After years of hard work and much sacrifice the present church of St. Mary of the Angels was finally finished at the cost of $400,000 ($5 million in today’s currency). Archbishop George W. Mundelein dedicated the church on May 30, 1920, which was attended by the U.S. Ambassador to Poland and the Polish Envoy to the United States. The Archbishop recognized the great generosity of the ordinary, rather poor, working-class parishioners for the many sacrifices they made in building this extraordinary edifice: “The people in this neighborhood were satisfied to contribute from their slender earnings in order that God’s house might rise gigantic, majestic and beautiful.” In fact, parishioners had mortgaged their home to raise the monies needed to build the church. To thank our Blessed Mother for her help in turning their dreams into reality, the people marched in a May procession after the solemn high Mass.
Fr. John R. Waiss
Like many other nationalities, Polish immigrants saw America as the “Land of Opportunity” while maintaining their national heritage and their strong faith in God. Before the immigration influx, the Bucktown area of Chicago was mostly open fields used to pasture goats (the Polish people called male goats “bucks”). Many people fled war-torn Poland in the 1830s to come to the United States, the first settled in Jefferson Township, then Holstein, until also settled here. In 1866, the parish of the Annunciation was established on the corner of Paulina and Wabansia to serve English speaking Catholics, mostly Irish.
In 1864, Polish families formed the patronage of St. Stanislaus Kostka and in 1869 bought land for a church—about a mile from St. Mary of the Angels towards downtown. A Polish diocesan priest, Fr. Joseph Juszkiewicz, administered the parish. The pastor of Holy Name Cathedral, Fr. Joseph Roles, approach Fr. Jerome Kajsiewicz, C.R, superior general of the newly founded Congregation of the Resurrectionists, asking him to supply priests for Chicago’s Polish and Bohemian emigrants. Fr. Kajsiewicz visited Chicago in 1871 and met with Bishop Foley, who formally agreed to entrust the Polish missions in Chicago to the Resurrectionists for the next ninety-nine years. They then took possession of St. Stanislaus Kostka parish.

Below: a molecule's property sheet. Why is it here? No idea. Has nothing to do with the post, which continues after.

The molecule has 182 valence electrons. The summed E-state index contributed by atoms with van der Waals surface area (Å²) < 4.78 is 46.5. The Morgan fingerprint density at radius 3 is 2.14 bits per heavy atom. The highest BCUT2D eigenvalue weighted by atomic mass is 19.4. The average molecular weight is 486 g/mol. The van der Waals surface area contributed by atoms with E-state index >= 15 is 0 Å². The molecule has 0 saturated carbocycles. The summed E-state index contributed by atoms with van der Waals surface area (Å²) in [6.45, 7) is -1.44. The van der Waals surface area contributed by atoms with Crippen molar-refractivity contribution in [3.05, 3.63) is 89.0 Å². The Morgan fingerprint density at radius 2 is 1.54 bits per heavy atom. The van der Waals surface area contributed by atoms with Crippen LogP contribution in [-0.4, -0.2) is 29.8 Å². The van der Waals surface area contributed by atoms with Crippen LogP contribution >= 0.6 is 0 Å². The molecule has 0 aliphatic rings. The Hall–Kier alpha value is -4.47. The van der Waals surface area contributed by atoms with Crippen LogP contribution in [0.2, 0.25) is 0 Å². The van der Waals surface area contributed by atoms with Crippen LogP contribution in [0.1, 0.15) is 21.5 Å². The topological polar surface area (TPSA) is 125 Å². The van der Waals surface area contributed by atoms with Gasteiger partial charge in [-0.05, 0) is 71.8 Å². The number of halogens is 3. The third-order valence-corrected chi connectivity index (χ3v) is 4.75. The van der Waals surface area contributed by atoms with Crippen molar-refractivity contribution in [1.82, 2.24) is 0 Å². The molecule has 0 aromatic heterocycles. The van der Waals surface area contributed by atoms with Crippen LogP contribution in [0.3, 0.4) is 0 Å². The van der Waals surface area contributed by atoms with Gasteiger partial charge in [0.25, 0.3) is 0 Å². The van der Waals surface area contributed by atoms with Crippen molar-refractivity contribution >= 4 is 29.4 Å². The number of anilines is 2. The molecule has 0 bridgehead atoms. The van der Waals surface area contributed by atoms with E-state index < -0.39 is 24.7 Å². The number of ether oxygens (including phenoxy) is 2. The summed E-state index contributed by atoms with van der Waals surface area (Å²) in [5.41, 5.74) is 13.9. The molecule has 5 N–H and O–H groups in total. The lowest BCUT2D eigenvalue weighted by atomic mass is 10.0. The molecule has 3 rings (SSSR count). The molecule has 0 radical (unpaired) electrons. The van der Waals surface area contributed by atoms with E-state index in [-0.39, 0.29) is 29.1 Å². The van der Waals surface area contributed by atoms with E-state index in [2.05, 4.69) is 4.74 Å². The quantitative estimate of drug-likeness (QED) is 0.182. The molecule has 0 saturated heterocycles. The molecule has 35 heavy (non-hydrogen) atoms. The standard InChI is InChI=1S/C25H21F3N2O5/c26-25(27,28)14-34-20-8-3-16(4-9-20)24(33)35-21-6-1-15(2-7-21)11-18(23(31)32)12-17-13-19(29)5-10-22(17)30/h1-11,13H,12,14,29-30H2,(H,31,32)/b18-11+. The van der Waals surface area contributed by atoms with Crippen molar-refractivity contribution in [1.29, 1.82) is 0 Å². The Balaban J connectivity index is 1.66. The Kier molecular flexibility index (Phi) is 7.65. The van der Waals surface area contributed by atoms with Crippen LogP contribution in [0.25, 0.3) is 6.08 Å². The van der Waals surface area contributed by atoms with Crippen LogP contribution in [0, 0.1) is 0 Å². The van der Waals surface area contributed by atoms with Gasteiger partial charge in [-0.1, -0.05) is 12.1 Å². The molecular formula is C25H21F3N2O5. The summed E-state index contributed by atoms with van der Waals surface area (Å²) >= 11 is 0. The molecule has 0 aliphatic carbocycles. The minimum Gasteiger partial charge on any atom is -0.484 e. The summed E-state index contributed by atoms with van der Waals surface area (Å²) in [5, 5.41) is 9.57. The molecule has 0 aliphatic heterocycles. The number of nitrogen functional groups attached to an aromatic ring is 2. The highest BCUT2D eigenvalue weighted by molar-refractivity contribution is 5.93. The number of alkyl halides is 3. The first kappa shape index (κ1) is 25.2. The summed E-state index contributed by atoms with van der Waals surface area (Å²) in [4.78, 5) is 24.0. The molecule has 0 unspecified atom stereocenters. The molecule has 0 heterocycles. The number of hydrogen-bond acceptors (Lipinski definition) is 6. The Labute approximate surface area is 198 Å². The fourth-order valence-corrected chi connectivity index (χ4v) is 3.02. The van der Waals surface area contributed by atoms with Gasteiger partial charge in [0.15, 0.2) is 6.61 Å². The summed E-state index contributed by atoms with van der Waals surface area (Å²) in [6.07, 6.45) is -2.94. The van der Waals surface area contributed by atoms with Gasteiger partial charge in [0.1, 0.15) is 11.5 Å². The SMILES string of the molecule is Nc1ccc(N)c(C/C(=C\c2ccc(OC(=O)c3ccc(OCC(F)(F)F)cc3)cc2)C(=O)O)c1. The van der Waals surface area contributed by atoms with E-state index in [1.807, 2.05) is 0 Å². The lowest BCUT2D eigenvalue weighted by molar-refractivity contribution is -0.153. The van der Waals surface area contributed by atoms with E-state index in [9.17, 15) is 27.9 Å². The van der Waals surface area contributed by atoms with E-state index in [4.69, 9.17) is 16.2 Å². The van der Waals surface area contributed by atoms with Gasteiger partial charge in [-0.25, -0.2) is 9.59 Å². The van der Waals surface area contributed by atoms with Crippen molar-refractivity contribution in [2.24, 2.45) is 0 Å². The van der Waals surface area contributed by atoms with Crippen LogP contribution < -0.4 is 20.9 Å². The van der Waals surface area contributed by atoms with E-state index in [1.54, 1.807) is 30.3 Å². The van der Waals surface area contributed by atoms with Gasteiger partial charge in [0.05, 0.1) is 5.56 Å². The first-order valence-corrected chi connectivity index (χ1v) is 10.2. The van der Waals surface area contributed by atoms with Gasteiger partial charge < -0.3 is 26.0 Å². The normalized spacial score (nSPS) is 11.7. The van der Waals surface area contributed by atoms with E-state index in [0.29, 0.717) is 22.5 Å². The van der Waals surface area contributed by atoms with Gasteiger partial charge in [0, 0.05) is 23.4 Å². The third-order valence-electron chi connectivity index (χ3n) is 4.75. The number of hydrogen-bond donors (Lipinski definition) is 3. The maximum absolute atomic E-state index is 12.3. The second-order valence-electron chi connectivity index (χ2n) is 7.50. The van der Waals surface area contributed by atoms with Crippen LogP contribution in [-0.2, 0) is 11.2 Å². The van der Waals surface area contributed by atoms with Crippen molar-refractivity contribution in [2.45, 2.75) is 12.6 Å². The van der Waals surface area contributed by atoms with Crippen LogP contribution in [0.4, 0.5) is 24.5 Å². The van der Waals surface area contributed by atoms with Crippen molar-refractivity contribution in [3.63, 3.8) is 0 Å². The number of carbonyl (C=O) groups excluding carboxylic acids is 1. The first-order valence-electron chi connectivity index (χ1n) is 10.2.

The bishops of Chicago established more Polish churches as immigrants poured into the city: St. Josaphat (in 1884), St. Hedwig (1888), St. John Cantius (1892), Holy Trinity (1893), St. Stanislaus Bishop-Martyr (a mission church from 1893–1901), and St. Hyacinth (1894).
History of St. Mary of the Angels
As immigrants poured into the Bucktown area of Chicago, and to meet their needs, the pastor of St. Stanislaus Kostka, Fr. Vincent Barzynski, CR, petitioned Archbishop Patrick Feehan to make a new parish between St. Stanislaus Kostka and St. Hedwig. So, St. Mary of the Angels parish was formed on November 28, 1898. Two city blocks were purchased for $60, 000 between Paulina and Wood, and between Bloomingdale and Clybourn Place (renamed Cortland Avenue in 1913). One block was subdivided for homes while the other became the site of the parish. Rev. Francis Gordon, CR, was named its first pastor.
They broke ground for the church building on April 21, 1899 and laid the cornerstone on July 2. The three-story brick building was built for $65, 000 and designed in the Polish Renaissance style by Henry J. Schlacks—Schlacks became University of Notre Dame’s first Director of the Course of Architecture (School of Architecture). The Archbishop dedicated the church before a crowd of 20, 000, including Chicago’s mayor, Carter Harrison, Jr., on December 10, 1899.
The one building held everything. The upper floor church seated 924 for Mass, while the middle floor school, which began instruction in 1900, was divided into twelve classrooms for 425 students. The lower floor had meeting rooms and an auditorium that double as a gymnasium. The priests resided on the west end and the convent—for the four Sisters of the Congregation of the Resurrection (Sisters Anna Strzelecka, Casimira Szydzik, Sophie Podworska, and Mathilda Surej), who arrived from Rome on February 15, 1900—was in the attic. This building currently houses the parish school and the Midtown Program for Boys.
Fr. John R. Waiss